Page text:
Guest Post by Sue Patterson
Sometimes unschoolers worry about meeting the legal requirements for homeschooling. In the state of Texas, thanks to the Leeper decision, homeschoolers are considered private schools. What this means is that your local public school has no jurisdiction over what you do.
If you recently removed your child from the school system, it’s possible you were confronted with school officials who didn’t really understand this aspect of the law. You do NOT have to provide a list of curricula you plan to use, or any other piece of information about the learning that will be taking place in your homeschool. It’s none of their business. While saying that to them may create more of a headache for you, I’d suggest that even if they do say inaccurate or uninformed comments, just smile, nod, and say, “where do I sign to wrap this up?”
The other piece of the Texas law sometimes makes unschoolers hesitate. Texas reqires that homeschoolers learn about reading, spelling, grammar, mathematics and good citizenship. While you do not have to allot certain times for these topics, as the parent, you’ll want to be sure they cross your child’s path. But this can be done casually and informally. That’s often the way learning happens best anyway! Some quick examples of ways to learn these topics without textbooks:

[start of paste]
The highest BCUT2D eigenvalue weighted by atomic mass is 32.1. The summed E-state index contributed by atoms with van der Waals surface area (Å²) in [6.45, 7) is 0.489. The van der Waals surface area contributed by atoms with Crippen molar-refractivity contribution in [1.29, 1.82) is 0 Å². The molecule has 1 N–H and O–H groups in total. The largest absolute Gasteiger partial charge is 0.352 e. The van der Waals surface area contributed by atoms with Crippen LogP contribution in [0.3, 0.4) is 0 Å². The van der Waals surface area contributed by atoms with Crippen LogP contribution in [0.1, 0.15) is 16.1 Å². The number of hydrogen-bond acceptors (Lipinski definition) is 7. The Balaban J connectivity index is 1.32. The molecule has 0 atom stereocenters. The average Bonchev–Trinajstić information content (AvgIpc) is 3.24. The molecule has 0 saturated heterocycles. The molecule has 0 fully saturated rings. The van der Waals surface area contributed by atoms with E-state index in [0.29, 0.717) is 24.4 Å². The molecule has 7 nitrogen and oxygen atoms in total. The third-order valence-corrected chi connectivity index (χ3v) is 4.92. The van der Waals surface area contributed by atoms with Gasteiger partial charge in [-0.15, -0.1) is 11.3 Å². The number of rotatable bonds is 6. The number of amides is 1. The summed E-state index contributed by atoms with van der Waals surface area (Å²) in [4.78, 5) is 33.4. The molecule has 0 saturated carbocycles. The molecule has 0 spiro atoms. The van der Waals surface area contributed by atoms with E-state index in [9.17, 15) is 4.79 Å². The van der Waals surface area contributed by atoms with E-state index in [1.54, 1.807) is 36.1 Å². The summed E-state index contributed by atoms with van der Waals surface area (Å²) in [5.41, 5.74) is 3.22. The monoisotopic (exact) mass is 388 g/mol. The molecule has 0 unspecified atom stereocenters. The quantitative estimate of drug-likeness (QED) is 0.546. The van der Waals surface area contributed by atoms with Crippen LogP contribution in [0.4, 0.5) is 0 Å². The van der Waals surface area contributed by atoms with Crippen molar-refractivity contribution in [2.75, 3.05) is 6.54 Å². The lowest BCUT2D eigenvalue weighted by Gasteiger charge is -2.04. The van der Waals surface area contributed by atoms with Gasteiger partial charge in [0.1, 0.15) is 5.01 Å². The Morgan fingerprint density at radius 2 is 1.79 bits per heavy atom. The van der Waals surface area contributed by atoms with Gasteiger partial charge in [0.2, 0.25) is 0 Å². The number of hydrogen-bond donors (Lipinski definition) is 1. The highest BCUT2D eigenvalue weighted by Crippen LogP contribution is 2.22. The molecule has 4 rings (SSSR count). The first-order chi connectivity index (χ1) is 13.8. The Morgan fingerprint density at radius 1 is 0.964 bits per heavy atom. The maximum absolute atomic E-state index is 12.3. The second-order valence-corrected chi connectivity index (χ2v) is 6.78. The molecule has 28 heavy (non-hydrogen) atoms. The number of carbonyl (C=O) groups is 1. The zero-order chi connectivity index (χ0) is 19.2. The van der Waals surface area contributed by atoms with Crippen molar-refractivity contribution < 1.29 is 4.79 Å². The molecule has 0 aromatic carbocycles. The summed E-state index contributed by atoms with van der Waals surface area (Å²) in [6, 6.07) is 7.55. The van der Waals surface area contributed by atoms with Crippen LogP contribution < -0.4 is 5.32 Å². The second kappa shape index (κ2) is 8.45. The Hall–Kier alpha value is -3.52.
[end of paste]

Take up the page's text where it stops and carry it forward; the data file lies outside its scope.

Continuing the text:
Here are some helpful facts to know about the laws in Texas:
- School age in Texas: 6-17
- “Curriculum” consists of reading, spelling, grammar, mathematics, good citizenship
- Local school districts have no jurisdiction over homeschools (since they are legally
considered private schools.)
- No prior approval is required for your curriculum.
- No one is likely to ask to see your homeschooling records, but it is a good idea to maintain some sort of account of your children’s work. (scrapbooks, flyers from museums, blog posts, a simple notebook with weekly entries, a portfolio of their work)
- Standardized tests are not required for Texas homeschool students.
- You are not required to follow the schedule and calendar that the local public schools use.
- If your children have never attended public schools, you do not need to register with anyone, and you do not need to notify any governmental agency that you are homeschooling.
- Compulsory Attendance – 170 days – Only applies to public schools
- Know your curfew laws – individual city ordinances
This blog post was adapted from a talk Sue gave at the 2015 Texas Unschoolers Conference. You can find a PDF of the slides here.
Learn more about Sue on our Contributors page.
Texas Homeschool Laws provides a detailed explanation of the court rulings and laws as well as guidance on how to withdraw your child from public school.